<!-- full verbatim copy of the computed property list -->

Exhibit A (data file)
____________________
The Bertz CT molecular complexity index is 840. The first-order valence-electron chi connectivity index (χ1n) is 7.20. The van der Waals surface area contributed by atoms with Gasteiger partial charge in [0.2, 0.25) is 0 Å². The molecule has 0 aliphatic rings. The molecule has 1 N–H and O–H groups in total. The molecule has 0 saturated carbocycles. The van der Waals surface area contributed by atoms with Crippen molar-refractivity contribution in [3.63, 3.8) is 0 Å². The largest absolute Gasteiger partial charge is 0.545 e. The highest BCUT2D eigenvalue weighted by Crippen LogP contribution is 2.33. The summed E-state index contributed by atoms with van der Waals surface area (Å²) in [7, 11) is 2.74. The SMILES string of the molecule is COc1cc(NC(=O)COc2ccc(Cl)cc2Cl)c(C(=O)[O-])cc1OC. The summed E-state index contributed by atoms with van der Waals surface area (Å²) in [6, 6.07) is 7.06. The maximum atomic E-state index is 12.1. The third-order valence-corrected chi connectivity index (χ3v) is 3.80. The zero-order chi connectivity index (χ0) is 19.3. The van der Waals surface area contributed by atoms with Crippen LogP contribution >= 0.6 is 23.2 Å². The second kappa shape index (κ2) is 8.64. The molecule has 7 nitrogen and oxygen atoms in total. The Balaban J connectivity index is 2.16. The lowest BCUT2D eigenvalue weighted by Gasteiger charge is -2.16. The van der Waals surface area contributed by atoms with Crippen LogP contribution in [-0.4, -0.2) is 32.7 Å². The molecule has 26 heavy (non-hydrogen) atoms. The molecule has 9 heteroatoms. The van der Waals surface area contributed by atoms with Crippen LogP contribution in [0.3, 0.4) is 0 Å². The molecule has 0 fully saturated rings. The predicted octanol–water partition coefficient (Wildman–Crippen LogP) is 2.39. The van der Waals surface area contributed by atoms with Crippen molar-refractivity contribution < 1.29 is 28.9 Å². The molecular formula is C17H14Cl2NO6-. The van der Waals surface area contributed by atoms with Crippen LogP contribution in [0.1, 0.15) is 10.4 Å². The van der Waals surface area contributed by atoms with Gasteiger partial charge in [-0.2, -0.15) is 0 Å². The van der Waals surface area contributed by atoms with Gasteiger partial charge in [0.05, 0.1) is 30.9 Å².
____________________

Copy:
The Bertz CT molecular complexity index is 840. The first-order valence-electron chi connectivity index (χ1n) is 7.20. The van der Waals surface area contributed by atoms with Gasteiger partial charge in [0.2, 0.25) is 0 Å². The molecule has 0 aliphatic rings. The molecule has 1 N–H and O–H groups in total. The molecule has 0 saturated carbocycles. The van der Waals surface area contributed by atoms with Crippen molar-refractivity contribution in [3.63, 3.8) is 0 Å². The largest absolute Gasteiger partial charge is 0.545 e. The highest BCUT2D eigenvalue weighted by Crippen LogP contribution is 2.33. The summed E-state index contributed by atoms with van der Waals surface area (Å²) in [7, 11) is 2.74. The SMILES string of the molecule is COc1cc(NC(=O)COc2ccc(Cl)cc2Cl)c(C(=O)[O-])cc1OC. The summed E-state index contributed by atoms with van der Waals surface area (Å²) in [6, 6.07) is 7.06. The maximum atomic E-state index is 12.1. The third-order valence-corrected chi connectivity index (χ3v) is 3.80. The zero-order chi connectivity index (χ0) is 19.3. The van der Waals surface area contributed by atoms with Crippen LogP contribution >= 0.6 is 23.2 Å². The second kappa shape index (κ2) is 8.64. The molecule has 7 nitrogen and oxygen atoms in total. The Balaban J connectivity index is 2.16. The lowest BCUT2D eigenvalue weighted by Gasteiger charge is -2.16. The van der Waals surface area contributed by atoms with Crippen LogP contribution in [-0.4, -0.2) is 32.7 Å². The molecule has 26 heavy (non-hydrogen) atoms. The molecule has 9 heteroatoms. The van der Waals surface area contributed by atoms with Crippen LogP contribution in [0.3, 0.4) is 0 Å². The molecule has 0 fully saturated rings. The predicted octanol–water partition coefficient (Wildman–Crippen LogP) is 2.39. The van der Waals surface area contributed by atoms with Crippen molar-refractivity contribution < 1.29 is 28.9 Å². The molecular formula is C17H14Cl2NO6-. The van der Waals surface area contributed by atoms with Crippen LogP contribution in [0.1, 0.15) is 10.4 Å². The van der Waals surface area contributed by atoms with Gasteiger partial charge in [-0.2, -0.15) is 0 Å². The van der Waals surface area contributed by atoms with Gasteiger partial charge in [0.05, 0.1) is 30.9 Å².